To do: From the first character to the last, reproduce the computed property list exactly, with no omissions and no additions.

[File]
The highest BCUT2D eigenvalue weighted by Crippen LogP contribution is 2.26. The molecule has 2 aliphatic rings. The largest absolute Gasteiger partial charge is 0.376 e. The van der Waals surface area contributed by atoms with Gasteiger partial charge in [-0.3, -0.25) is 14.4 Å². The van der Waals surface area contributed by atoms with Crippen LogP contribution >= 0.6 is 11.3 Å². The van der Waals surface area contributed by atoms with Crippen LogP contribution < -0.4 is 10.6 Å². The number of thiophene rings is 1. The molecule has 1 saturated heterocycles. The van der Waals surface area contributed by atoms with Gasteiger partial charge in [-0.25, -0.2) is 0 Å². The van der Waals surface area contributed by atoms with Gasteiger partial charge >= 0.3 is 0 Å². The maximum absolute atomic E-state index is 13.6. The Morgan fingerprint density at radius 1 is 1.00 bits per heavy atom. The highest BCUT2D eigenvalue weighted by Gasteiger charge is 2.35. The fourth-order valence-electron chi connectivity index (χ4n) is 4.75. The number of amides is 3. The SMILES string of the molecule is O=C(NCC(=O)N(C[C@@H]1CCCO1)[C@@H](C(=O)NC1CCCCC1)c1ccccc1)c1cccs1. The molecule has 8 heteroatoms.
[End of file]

The highest BCUT2D eigenvalue weighted by Crippen LogP contribution is 2.26. The molecule has 2 aliphatic rings. The largest absolute Gasteiger partial charge is 0.376 e. The van der Waals surface area contributed by atoms with Gasteiger partial charge in [-0.3, -0.25) is 14.4 Å². The van der Waals surface area contributed by atoms with Crippen LogP contribution >= 0.6 is 11.3 Å². The van der Waals surface area contributed by atoms with Crippen LogP contribution < -0.4 is 10.6 Å². The number of thiophene rings is 1. The molecule has 1 saturated heterocycles. The van der Waals surface area contributed by atoms with Gasteiger partial charge in [-0.25, -0.2) is 0 Å². The van der Waals surface area contributed by atoms with Gasteiger partial charge >= 0.3 is 0 Å². The maximum absolute atomic E-state index is 13.6. The Morgan fingerprint density at radius 1 is 1.00 bits per heavy atom. The highest BCUT2D eigenvalue weighted by Gasteiger charge is 2.35. The fourth-order valence-electron chi connectivity index (χ4n) is 4.75. The number of amides is 3. The SMILES string of the molecule is O=C(NCC(=O)N(C[C@@H]1CCCO1)[C@@H](C(=O)NC1CCCCC1)c1ccccc1)c1cccs1. The molecule has 8 heteroatoms.